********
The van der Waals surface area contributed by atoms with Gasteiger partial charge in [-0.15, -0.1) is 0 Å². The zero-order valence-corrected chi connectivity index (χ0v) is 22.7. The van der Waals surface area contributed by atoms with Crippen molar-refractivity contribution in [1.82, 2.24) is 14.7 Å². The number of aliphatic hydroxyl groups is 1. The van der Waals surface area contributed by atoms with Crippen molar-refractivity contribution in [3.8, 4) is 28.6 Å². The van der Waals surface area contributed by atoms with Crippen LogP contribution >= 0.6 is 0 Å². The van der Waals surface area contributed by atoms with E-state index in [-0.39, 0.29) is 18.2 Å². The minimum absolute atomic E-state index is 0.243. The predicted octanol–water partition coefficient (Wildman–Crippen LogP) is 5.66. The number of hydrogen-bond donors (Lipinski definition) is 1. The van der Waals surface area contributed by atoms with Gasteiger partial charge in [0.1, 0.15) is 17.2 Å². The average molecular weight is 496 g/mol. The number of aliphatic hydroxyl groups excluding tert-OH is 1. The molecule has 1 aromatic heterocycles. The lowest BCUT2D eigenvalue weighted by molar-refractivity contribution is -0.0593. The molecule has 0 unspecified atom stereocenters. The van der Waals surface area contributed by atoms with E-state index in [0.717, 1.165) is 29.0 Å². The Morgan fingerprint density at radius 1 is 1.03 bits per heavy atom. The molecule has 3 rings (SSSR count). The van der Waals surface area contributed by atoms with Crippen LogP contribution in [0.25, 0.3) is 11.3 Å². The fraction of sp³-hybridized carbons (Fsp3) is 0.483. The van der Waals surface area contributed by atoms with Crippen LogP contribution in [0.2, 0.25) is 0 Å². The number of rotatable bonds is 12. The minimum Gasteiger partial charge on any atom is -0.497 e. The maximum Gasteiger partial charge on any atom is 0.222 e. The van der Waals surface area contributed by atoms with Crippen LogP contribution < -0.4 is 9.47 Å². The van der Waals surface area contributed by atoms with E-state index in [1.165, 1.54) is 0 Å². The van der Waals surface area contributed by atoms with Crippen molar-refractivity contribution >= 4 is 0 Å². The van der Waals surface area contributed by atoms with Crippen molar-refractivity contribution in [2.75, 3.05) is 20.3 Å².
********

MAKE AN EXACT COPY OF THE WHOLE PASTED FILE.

The van der Waals surface area contributed by atoms with Gasteiger partial charge in [-0.15, -0.1) is 0 Å². The zero-order valence-corrected chi connectivity index (χ0v) is 22.7. The van der Waals surface area contributed by atoms with Crippen molar-refractivity contribution in [1.82, 2.24) is 14.7 Å². The number of aliphatic hydroxyl groups is 1. The van der Waals surface area contributed by atoms with Crippen molar-refractivity contribution in [3.8, 4) is 28.6 Å². The van der Waals surface area contributed by atoms with Crippen LogP contribution >= 0.6 is 0 Å². The van der Waals surface area contributed by atoms with E-state index in [-0.39, 0.29) is 18.2 Å². The minimum absolute atomic E-state index is 0.243. The predicted octanol–water partition coefficient (Wildman–Crippen LogP) is 5.66. The number of hydrogen-bond donors (Lipinski definition) is 1. The van der Waals surface area contributed by atoms with Gasteiger partial charge in [0.1, 0.15) is 17.2 Å². The average molecular weight is 496 g/mol. The number of aliphatic hydroxyl groups excluding tert-OH is 1. The molecule has 1 aromatic heterocycles. The lowest BCUT2D eigenvalue weighted by molar-refractivity contribution is -0.0593. The molecule has 0 unspecified atom stereocenters. The van der Waals surface area contributed by atoms with E-state index in [0.717, 1.165) is 29.0 Å². The Morgan fingerprint density at radius 1 is 1.03 bits per heavy atom. The molecule has 3 rings (SSSR count). The van der Waals surface area contributed by atoms with Crippen LogP contribution in [0.25, 0.3) is 11.3 Å². The fraction of sp³-hybridized carbons (Fsp3) is 0.483. The van der Waals surface area contributed by atoms with Crippen LogP contribution in [0.2, 0.25) is 0 Å². The number of rotatable bonds is 12. The minimum Gasteiger partial charge on any atom is -0.497 e. The maximum Gasteiger partial charge on any atom is 0.222 e. The van der Waals surface area contributed by atoms with Crippen LogP contribution < -0.4 is 9.47 Å². The van der Waals surface area contributed by atoms with E-state index in [1.165, 1.54) is 0 Å². The van der Waals surface area contributed by atoms with Crippen molar-refractivity contribution >= 4 is 0 Å². The van der Waals surface area contributed by atoms with Crippen molar-refractivity contribution in [2.75, 3.05) is 20.3 Å².